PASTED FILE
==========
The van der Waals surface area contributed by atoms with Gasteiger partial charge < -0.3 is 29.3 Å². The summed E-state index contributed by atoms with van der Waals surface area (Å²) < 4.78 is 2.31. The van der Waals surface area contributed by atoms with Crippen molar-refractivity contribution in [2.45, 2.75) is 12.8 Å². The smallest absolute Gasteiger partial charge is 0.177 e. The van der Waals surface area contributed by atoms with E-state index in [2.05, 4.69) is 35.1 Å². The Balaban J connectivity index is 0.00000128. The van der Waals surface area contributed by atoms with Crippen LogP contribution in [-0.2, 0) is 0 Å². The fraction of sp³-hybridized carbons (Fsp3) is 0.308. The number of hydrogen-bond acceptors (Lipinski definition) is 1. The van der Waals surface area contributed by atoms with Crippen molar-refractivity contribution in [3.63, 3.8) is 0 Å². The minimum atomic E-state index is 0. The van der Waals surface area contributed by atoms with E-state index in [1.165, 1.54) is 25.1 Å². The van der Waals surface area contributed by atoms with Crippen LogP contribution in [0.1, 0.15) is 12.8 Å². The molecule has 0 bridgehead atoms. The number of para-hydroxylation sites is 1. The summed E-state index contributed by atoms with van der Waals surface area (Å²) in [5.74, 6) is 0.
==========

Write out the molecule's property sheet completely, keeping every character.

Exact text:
The van der Waals surface area contributed by atoms with Gasteiger partial charge < -0.3 is 29.3 Å². The summed E-state index contributed by atoms with van der Waals surface area (Å²) < 4.78 is 2.31. The van der Waals surface area contributed by atoms with Crippen molar-refractivity contribution in [2.45, 2.75) is 12.8 Å². The smallest absolute Gasteiger partial charge is 0.177 e. The van der Waals surface area contributed by atoms with E-state index in [2.05, 4.69) is 35.1 Å². The Balaban J connectivity index is 0.00000128. The van der Waals surface area contributed by atoms with Crippen LogP contribution in [-0.2, 0) is 0 Å². The fraction of sp³-hybridized carbons (Fsp3) is 0.308. The number of hydrogen-bond acceptors (Lipinski definition) is 1. The van der Waals surface area contributed by atoms with Crippen molar-refractivity contribution in [3.63, 3.8) is 0 Å². The minimum atomic E-state index is 0. The van der Waals surface area contributed by atoms with E-state index in [1.165, 1.54) is 25.1 Å². The van der Waals surface area contributed by atoms with Crippen LogP contribution in [0.1, 0.15) is 12.8 Å². The molecule has 0 bridgehead atoms. The number of para-hydroxylation sites is 1. The summed E-state index contributed by atoms with van der Waals surface area (Å²) in [5.74, 6) is 0.